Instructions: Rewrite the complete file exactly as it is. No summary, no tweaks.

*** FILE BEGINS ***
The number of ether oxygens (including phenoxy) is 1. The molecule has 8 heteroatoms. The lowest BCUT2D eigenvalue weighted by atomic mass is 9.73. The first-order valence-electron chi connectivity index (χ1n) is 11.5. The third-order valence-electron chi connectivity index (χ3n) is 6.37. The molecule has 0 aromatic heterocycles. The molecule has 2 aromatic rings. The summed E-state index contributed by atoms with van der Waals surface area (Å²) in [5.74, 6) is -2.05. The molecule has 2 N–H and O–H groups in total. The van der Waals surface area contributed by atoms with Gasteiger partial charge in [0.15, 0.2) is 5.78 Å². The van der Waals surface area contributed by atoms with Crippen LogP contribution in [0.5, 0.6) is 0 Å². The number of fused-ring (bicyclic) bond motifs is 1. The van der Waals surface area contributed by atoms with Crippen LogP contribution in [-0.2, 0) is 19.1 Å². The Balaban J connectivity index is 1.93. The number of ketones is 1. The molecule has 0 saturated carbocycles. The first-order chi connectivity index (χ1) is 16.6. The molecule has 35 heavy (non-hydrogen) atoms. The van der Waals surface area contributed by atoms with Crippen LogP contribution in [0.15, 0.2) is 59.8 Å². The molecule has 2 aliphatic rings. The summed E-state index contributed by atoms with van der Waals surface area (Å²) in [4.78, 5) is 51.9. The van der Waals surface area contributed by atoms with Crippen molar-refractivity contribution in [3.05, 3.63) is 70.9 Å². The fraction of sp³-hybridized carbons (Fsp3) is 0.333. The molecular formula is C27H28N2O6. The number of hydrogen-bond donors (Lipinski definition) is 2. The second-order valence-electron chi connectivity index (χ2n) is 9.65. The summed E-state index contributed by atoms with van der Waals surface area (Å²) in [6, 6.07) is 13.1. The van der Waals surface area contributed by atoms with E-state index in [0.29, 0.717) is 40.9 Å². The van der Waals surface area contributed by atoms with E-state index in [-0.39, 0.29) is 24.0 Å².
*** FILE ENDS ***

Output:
The number of ether oxygens (including phenoxy) is 1. The molecule has 8 heteroatoms. The lowest BCUT2D eigenvalue weighted by atomic mass is 9.73. The first-order valence-electron chi connectivity index (χ1n) is 11.5. The third-order valence-electron chi connectivity index (χ3n) is 6.37. The molecule has 0 aromatic heterocycles. The molecule has 2 aromatic rings. The summed E-state index contributed by atoms with van der Waals surface area (Å²) in [5.74, 6) is -2.05. The molecule has 2 N–H and O–H groups in total. The van der Waals surface area contributed by atoms with Gasteiger partial charge in [0.15, 0.2) is 5.78 Å². The van der Waals surface area contributed by atoms with Crippen LogP contribution in [0.5, 0.6) is 0 Å². The number of fused-ring (bicyclic) bond motifs is 1. The van der Waals surface area contributed by atoms with Crippen LogP contribution in [-0.2, 0) is 19.1 Å². The Balaban J connectivity index is 1.93. The number of ketones is 1. The molecule has 0 saturated carbocycles. The first-order chi connectivity index (χ1) is 16.6. The molecule has 35 heavy (non-hydrogen) atoms. The van der Waals surface area contributed by atoms with Crippen LogP contribution in [0.15, 0.2) is 59.8 Å². The molecule has 2 aliphatic rings. The summed E-state index contributed by atoms with van der Waals surface area (Å²) in [4.78, 5) is 51.9. The van der Waals surface area contributed by atoms with Crippen molar-refractivity contribution in [3.05, 3.63) is 70.9 Å². The fraction of sp³-hybridized carbons (Fsp3) is 0.333. The molecular formula is C27H28N2O6. The number of hydrogen-bond donors (Lipinski definition) is 2. The second-order valence-electron chi connectivity index (χ2n) is 9.65. The summed E-state index contributed by atoms with van der Waals surface area (Å²) in [6, 6.07) is 13.1. The van der Waals surface area contributed by atoms with E-state index in [0.29, 0.717) is 40.9 Å². The van der Waals surface area contributed by atoms with E-state index in [-0.39, 0.29) is 24.0 Å².